Chitpur out of the Box
Cholera introduced city grids and underground sewerage systems that dictated streets above them be straight and wide. The third plague changed door systems and threshold heights. The aesthetics of modern architecture — flat roofs and balconies — were dictated by the menace of tuberculosis. It is likely that Covid-19 with its new norms and altered living patterns will impact urban planning and architecture.
Final-year students of École Nationale Supérieure d’Architecture de Paris La Villette were in Calcutta in January for three weeks for the Indo-French Workshop 2020. The workshop, themed Learning from Indian Cities, was organised in partnership with the Bharati Vidyapeeth College of Architecture in Navi Mumbai and Thiruvananthapuram’s College of Architecture.
The students observed up close some thickly populated areas of north Calcutta with the aim of offering architectural solutions to enhance living and working conditions. Post the corona outbreak, three of them submitted design interventions — short, medium and long-term — for Chitpur Road neighbourhoods.
Urban conservationist Kamalika Bose, the local resource person for the supervised project explains the choice of place. She says, “Chitpur, with its intricate network of bazaars, is reliant on migrant workers. Labourers, artisans, porters come from neighbouring states, many of who headed home when work suffered during the lockdown. Prolonged lockdowns slowed economic activity along Chitpur.” She continues, “This design project merges socio-economic factors with spatial strategies to shape a more resilient and habitable Chitpur Road in the immediate two-year period. These are also scalable, adaptable models that can be replicated in similar sites across Calcutta.”
Faculty member at École Claudio Secci says, “Occupations and economic vitality are the strength of Indian old city cores… If we ensure that occupations thrive, then inner cities like Chitpur can survive well.” Secci, who is one of the project supervisors, also tells The Telegraph, “The pandemic has spotlighted the poor conditions of the physical environments that support traditional economic activity and the lives of workers. Therefore, we have a double crisis on Chitpur Road — the bad conditions of its buildings and the fragility of the occupations. That is what we have addressed in this project.”
Site summary: Set up in 1825, it employs 1.5 lakh informal workers. The phalpatti, or fruit market, congests every building and spills onto the street. Covid-19 has diverted many trading activities to Santragachi in Howrah, providing an opportunity to reassess the market’s carrying capacity, reduce operations and manpower.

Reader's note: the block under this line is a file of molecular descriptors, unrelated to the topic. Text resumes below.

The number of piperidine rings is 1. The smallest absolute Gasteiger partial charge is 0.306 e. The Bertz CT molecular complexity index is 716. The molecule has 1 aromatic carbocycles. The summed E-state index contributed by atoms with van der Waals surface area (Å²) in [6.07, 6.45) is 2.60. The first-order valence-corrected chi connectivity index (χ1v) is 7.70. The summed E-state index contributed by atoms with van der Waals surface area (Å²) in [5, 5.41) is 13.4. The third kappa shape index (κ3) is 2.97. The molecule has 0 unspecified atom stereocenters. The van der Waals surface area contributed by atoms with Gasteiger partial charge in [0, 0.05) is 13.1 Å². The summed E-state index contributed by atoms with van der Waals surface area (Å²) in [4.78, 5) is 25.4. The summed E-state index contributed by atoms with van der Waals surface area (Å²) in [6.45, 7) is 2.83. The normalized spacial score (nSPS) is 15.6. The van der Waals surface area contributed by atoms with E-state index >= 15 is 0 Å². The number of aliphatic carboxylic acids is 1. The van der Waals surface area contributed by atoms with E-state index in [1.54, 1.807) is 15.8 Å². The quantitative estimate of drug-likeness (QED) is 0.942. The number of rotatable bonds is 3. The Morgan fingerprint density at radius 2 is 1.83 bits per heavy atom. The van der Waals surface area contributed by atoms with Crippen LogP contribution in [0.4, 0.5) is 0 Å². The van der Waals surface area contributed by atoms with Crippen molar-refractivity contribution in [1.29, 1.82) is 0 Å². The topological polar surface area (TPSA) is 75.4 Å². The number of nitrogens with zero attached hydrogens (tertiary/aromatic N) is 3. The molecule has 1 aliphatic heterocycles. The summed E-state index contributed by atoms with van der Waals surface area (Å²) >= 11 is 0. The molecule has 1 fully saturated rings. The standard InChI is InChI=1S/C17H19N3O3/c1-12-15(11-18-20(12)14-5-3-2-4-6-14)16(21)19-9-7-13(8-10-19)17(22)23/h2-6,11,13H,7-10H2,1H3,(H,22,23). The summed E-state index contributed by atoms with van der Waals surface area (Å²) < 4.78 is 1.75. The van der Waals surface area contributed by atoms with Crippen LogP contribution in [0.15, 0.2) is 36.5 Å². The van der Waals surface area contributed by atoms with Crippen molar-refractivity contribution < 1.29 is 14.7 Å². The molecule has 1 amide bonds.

Proposal from Jean-Baptiste Bolet: Fruit cartons can be used as dividers to create sleeping spaces for labourers who do not have dedicated housing. Various configurations of wooden cartons could be used as beds, seating, storage, partitions and full-height space dividers to create cubicles and enable social distancing. Cartons along with flooring bands can also be used to control flow of people. As activities from the upper storeys of warehouses shift out in the long term, those spaces can be converted into dormitories for labourers.
Site Summary: North of Mechuabazar, the area consists of four and five-storey tenements built in the 1920s. Each has 20-25 rooms on the ground floor, skirting the courtyard. Each of these 200-400 square foot rooms serves as karkhanas and gaddis. First floor upwards, there are 15-18 one-room tenements with common toilets on each floor. They house lower middle-income families.
Proposal from Prune Berthier: The large number of karigars and workshop staff eat at roadside stalls and informal eateries in Chitpur. This leads to crowding and littering, especially dangerous in Covid-19 times. Given the recent economic distress and job losses for many families here, as a medium-term intervention, community canteens are proposed in unused courtyards and vacant tenements. These could be run as co-operatives by women of the area.
Site Summary: Iron market dating back to the 1890s. In the beginning it supplied metal utensils and equipment for the sweetmeat industry, but has diversified ever since. The skilled workers are migrants from Bihar and Uttar Pradesh who spend 11 months a year, contribute to the local economy, and yet live in abysmal conditions.
Proposal from Quentin Trélet: Workshop interiors are dingy, so workers use the bylanes and open area for cutting, shaping and welding metalware. This leads to waterlogging during rains. To avoid, create a temporary raised metal floor for workshops and add larger windows. This way they can work indoors, maintain distancing and be productive despite rains. In the longer run, segregation of live-work areas should happen. This will secure workers and their families from the dangers of metalwork, eliminate noise and waste strewn around and improve quality of life.